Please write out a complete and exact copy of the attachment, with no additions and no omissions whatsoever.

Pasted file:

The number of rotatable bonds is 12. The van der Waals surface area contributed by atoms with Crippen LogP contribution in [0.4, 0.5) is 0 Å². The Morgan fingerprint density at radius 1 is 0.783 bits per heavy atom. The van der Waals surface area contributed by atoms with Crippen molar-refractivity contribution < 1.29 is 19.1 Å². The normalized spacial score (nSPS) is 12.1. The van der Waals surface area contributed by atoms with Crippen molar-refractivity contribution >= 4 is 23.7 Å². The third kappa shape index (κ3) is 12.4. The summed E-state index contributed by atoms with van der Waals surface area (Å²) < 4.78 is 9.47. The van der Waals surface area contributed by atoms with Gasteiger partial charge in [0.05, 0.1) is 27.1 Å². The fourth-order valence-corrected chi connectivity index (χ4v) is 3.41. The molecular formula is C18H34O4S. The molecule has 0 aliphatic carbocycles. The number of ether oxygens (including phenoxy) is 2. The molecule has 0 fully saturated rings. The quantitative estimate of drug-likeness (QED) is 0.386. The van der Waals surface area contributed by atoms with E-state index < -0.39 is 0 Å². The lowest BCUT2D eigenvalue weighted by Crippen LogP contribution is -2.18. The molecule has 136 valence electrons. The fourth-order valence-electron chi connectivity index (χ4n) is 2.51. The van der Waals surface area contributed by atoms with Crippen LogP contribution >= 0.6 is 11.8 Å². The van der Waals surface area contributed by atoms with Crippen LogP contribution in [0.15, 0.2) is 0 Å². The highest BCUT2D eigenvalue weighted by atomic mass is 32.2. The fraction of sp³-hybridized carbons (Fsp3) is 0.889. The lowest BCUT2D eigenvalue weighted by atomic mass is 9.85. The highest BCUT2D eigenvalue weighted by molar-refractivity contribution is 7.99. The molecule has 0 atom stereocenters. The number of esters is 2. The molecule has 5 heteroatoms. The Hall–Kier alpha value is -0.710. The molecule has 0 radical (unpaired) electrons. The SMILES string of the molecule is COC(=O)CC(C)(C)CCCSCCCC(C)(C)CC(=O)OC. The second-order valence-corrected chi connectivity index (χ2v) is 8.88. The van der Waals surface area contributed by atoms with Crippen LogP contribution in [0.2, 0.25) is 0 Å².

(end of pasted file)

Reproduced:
The number of rotatable bonds is 12. The van der Waals surface area contributed by atoms with Crippen LogP contribution in [0.4, 0.5) is 0 Å². The Morgan fingerprint density at radius 1 is 0.783 bits per heavy atom. The van der Waals surface area contributed by atoms with Crippen molar-refractivity contribution < 1.29 is 19.1 Å². The normalized spacial score (nSPS) is 12.1. The van der Waals surface area contributed by atoms with Crippen molar-refractivity contribution >= 4 is 23.7 Å². The third kappa shape index (κ3) is 12.4. The summed E-state index contributed by atoms with van der Waals surface area (Å²) < 4.78 is 9.47. The van der Waals surface area contributed by atoms with Gasteiger partial charge in [0.05, 0.1) is 27.1 Å². The fourth-order valence-corrected chi connectivity index (χ4v) is 3.41. The molecular formula is C18H34O4S. The molecule has 0 aliphatic carbocycles. The number of ether oxygens (including phenoxy) is 2. The molecule has 0 fully saturated rings. The quantitative estimate of drug-likeness (QED) is 0.386. The van der Waals surface area contributed by atoms with E-state index < -0.39 is 0 Å². The lowest BCUT2D eigenvalue weighted by Crippen LogP contribution is -2.18. The molecule has 136 valence electrons. The fourth-order valence-electron chi connectivity index (χ4n) is 2.51. The van der Waals surface area contributed by atoms with Crippen LogP contribution >= 0.6 is 11.8 Å². The van der Waals surface area contributed by atoms with Crippen LogP contribution in [0.15, 0.2) is 0 Å². The highest BCUT2D eigenvalue weighted by atomic mass is 32.2. The fraction of sp³-hybridized carbons (Fsp3) is 0.889. The lowest BCUT2D eigenvalue weighted by atomic mass is 9.85. The highest BCUT2D eigenvalue weighted by molar-refractivity contribution is 7.99. The molecule has 0 atom stereocenters. The number of esters is 2. The molecule has 5 heteroatoms. The Hall–Kier alpha value is -0.710. The molecule has 0 radical (unpaired) electrons. The SMILES string of the molecule is COC(=O)CC(C)(C)CCCSCCCC(C)(C)CC(=O)OC. The second-order valence-corrected chi connectivity index (χ2v) is 8.88. The van der Waals surface area contributed by atoms with Crippen LogP contribution in [0.2, 0.25) is 0 Å².